In this morning’s parable, although the tax collector is exhibiting repentance, he is still despised and held in contempt by the Pharisee with the mindset that – once a sinner, always a sinner. The tax collector is thought of and treated as a second class citizen – a pariah, one that should continue to be shunned and excluded from the community.
God’s perspective, as expressed by Jesus in the parable, is decidedly different. We learn from our text that the tax collector returned to his house justified.
Not surprisingly, the Church struggles with the same issue. How do we, as a Christian community, welcome and incorporate the repentant sinner who has caused great pain and anguish to individual members of a parish or the wider Body of Christ? Jesus taught us that there is joy in heaven over the sinner who repents. The reality on earth is often less enthusiastic and more problematic.
In our Epistle this morning, St. Paul recalls and confesses the persecution he inflicted upon the Church and his own unworthiness to be called an Apostle. His experience of grace on the Damascus Road where he encountered the Risen Lord, lost his sight, immediately and radically transformed him forever. He repented and became a disciple of our Lord.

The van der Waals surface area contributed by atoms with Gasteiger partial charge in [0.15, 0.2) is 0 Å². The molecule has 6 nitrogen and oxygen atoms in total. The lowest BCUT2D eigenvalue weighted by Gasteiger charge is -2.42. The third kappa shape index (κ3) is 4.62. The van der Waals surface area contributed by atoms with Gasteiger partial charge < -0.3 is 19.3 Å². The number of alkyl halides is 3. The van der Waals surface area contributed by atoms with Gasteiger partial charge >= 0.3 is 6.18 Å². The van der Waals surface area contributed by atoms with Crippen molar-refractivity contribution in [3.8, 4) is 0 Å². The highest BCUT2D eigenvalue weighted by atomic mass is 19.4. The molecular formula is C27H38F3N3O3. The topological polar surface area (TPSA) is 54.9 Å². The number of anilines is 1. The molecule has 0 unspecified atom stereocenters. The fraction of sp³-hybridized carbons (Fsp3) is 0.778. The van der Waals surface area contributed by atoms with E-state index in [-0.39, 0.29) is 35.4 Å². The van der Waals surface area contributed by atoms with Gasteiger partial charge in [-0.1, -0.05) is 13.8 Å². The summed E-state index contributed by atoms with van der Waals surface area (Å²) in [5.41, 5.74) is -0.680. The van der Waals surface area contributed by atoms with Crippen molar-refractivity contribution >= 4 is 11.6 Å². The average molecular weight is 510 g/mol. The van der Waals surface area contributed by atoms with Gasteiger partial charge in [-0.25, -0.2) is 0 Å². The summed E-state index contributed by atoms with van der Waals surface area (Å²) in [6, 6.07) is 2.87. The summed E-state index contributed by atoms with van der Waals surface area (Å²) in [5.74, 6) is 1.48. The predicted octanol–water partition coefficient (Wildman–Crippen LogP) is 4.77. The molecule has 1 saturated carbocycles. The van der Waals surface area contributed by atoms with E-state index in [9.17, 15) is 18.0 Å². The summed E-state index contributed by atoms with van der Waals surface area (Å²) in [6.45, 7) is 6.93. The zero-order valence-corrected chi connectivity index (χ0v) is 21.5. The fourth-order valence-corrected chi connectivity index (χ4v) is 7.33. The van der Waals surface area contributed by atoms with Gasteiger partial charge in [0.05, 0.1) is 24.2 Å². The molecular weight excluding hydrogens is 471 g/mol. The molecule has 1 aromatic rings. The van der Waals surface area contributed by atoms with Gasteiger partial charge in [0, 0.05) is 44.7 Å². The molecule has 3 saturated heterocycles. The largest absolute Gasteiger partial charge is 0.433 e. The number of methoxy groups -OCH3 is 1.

The response of the 1st century Church was extremely guarded and definitely more subdued. A disciple in Damascus, Ananias by name, sincerely inquired of God as to why he was being sent to pray for Paul that his sight be restored. Paul’s reputation, known by the Church, was (Acts 9:13-14) of all “the evil he hath done to the saints in Jerusalem: and his authority to arrest all that call on the name of Jesus.” Nonetheless, Ananias was obedient and Paul’s eyesight was restored.
St. Paul subsequently journeyed to Jerusalem to join the other disciples. It is written in the Acts of the Apostles that they were afraid of him and questioned his conversion. Barnabus, in faith, brought him to the Apostles who believed him and his testimony. Following what they had learned directly from their three year apprenticeship with Jesus, the Apostles led the Early Church by example as they embraced St. Paul as their brother in Christ.
St. Paul humbly acknowledged that his new life in Christ was solely by the grace of God. So it is with all of us. None of us can change our past. With St. Paul, we come to understand and confess that “by the grace of God, I am what I am.” We can only move forward with all that God had called us to do.
St. Gregory the Great likened the Church to a hospital where sinners came to be healed and restored into the community of the faithful. A sincere examen of conscience will bring us to the unpleasant realization that each of us has offended others in time past – in thought, word or deed.
In our prayers this morning, as we humbly ask God to forgive us our sins, may we truly forgive all those who have sinned against us.
When they repent, may we welcome and restore them to full life and fellowship in the Church.